In an ongoing effort to limit the amount of storm runoff draining into Alley Creek in northeast Queens, the city Parks Department is holding a community forum to bring residents into the decision-making process.
The city Parks Natural Resources Group will seek community input as it develops its goals for a watershed-wide management plan to keep water at Alley Creek clean, Parks said. Residents of northeast Queens will have their chance to weigh in on issues of flooding, sewage runoff, environmental habitats and water quality.
The discussion comes more than a year after the city Department of Environmental Protection announced the completion of a $130 million Combined Sewer Overflow facility at Alley Creek, which keeps sewage from running off into the nearby waters.
“The Alley Creek CSO Facility is sorely needed,” City Councilman Dan Halloran (D-Whitestone) said when the program was finished. “The facility is a welcome step toward stabilization of the creek, wetlands and bay. I commend the DEP for its dedication to the environmental stability of northeast Queens, improving the quality of our water, and helping protect our valuable wetlands.”
The city has invested more than $1.6 billion since 2002 to reduce its combined sewer overflows with the goal of keeping untreated wastewater and storm water runoff out of its harbors whenever it rains, according to Cas Holloway, environmental protection commissioner. As a result, Alley Creek and Little Neck Bay have remained suitable for recreational activities like swimming, boating and fishing, the Parks Department said.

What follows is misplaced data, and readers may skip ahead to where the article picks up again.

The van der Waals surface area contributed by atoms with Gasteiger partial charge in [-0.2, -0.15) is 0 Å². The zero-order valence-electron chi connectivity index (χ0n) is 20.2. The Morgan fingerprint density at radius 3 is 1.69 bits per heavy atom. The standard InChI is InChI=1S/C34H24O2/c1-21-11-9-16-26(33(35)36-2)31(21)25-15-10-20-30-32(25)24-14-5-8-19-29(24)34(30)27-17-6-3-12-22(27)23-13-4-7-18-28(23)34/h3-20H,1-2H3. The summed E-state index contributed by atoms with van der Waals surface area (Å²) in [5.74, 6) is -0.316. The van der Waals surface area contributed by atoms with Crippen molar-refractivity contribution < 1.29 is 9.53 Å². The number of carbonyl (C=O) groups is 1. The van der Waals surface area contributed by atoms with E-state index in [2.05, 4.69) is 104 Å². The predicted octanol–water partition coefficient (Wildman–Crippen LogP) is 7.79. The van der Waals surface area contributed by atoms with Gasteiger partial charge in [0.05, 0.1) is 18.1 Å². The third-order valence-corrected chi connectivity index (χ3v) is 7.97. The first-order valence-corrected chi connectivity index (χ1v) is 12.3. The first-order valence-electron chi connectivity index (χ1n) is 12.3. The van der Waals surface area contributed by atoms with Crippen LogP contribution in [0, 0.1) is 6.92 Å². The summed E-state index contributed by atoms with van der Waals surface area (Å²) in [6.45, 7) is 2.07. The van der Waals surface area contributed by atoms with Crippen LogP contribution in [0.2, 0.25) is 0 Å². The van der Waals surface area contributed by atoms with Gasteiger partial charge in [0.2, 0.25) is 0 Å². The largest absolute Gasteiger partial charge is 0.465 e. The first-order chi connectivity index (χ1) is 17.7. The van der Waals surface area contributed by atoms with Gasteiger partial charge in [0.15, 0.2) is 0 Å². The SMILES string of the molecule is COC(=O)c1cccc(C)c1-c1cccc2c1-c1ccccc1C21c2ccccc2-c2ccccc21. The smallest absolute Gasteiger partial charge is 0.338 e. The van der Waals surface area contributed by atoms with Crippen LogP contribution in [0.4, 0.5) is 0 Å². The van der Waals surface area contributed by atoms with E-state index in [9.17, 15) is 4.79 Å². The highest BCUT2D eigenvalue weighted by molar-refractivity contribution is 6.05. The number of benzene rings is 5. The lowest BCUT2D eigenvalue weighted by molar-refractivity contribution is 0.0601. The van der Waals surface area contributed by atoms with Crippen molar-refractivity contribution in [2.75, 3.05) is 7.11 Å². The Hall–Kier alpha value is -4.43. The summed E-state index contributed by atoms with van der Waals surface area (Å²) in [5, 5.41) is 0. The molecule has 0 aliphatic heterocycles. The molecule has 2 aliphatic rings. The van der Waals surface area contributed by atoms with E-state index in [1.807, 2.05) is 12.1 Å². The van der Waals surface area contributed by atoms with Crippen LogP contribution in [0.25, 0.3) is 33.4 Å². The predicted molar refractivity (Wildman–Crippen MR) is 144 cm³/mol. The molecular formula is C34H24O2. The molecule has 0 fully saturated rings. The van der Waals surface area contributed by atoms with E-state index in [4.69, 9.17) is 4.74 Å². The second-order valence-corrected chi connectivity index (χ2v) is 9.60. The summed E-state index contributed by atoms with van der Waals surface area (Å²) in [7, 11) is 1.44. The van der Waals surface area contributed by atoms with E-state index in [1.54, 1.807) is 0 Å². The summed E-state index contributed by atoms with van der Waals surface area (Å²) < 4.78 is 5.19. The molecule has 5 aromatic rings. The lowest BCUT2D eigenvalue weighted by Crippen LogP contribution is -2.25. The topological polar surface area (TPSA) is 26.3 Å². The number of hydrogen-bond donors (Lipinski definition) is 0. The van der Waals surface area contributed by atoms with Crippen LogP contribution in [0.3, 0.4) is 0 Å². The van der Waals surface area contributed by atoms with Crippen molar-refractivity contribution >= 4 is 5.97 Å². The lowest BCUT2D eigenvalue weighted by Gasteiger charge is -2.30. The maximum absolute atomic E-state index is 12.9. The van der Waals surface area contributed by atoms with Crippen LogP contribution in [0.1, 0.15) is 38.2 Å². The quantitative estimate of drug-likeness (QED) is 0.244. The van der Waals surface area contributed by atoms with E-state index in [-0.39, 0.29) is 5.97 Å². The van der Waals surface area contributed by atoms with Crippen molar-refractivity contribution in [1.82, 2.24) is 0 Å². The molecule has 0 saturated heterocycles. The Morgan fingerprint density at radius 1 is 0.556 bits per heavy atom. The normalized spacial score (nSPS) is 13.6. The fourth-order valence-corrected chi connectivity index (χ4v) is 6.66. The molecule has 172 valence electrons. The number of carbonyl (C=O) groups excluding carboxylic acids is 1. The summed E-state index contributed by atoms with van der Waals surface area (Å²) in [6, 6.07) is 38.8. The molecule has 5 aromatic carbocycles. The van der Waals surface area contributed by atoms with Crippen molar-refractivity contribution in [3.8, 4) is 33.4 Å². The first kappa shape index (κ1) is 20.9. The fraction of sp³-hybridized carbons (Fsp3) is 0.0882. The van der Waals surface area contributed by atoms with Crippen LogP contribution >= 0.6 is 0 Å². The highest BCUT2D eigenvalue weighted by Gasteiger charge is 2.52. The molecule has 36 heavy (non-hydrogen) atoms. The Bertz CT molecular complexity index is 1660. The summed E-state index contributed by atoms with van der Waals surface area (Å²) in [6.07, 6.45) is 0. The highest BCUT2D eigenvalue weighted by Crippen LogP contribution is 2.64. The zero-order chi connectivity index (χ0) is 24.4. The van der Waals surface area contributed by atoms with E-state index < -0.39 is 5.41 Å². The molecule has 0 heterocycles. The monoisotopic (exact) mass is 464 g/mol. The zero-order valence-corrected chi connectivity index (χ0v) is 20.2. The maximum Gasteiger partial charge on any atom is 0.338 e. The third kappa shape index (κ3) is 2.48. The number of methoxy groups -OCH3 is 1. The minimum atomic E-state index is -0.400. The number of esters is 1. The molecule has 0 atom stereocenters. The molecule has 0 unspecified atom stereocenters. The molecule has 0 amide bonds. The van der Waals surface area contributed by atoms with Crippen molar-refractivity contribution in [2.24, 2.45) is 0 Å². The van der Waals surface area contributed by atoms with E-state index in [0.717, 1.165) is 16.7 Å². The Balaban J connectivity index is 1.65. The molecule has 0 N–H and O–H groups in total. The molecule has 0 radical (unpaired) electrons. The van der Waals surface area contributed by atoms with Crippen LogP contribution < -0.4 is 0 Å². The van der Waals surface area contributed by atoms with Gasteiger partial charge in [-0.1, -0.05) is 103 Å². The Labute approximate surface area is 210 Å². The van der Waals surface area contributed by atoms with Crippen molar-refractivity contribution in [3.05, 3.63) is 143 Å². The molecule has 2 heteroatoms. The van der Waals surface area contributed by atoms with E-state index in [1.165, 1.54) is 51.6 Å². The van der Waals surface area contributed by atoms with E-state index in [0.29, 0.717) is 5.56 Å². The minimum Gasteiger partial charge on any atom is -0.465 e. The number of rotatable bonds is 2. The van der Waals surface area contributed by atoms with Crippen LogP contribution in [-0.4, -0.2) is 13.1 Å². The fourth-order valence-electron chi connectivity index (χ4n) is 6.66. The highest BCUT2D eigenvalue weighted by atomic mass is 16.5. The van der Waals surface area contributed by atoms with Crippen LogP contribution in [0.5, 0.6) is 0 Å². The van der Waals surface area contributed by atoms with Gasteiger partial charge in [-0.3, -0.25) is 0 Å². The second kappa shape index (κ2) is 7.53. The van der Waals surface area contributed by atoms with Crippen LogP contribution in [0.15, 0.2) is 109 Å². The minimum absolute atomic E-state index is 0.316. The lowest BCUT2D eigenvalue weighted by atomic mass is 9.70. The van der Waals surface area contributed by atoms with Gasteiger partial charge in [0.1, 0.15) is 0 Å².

“These investments, along with billions of additional dollars Mayor [Michael] Bloomberg has committed to upgrade our 14 wastewater treatment plants have made our harbor cleaner and healthier than it has been in more than a century,” Halloway said. “With the implementation of the NYC Green Infrastructure Plan that will guide DEP’s CSO investments for the next 20 years, water quality will continue to get even better.”
Over recent years, several projects at Alley Creek have been designed to keep the water inside Alley Creek and Little Neck Bay as clean as possible, a Parks spokesman said.
In 2010, the DEP announced the completion of a $20 million restoration project at Alley Creek, reviving wetlands and reintroducing local plant life over 16 acres in Alley Pond Park.
According to the Parks Department, the new plantings and restored wetlands helped to reduce the amount of stormwater runoff that typically overwhelmed the city’s sewer systems during the heaviest of storms, combatting the nearly 1.3 billion gallons of wastewater produced throughout the city each day.
Reach reporter Phil Corso by e-mail at firstname.lastname@example.org or by phone at 718-260-4573.
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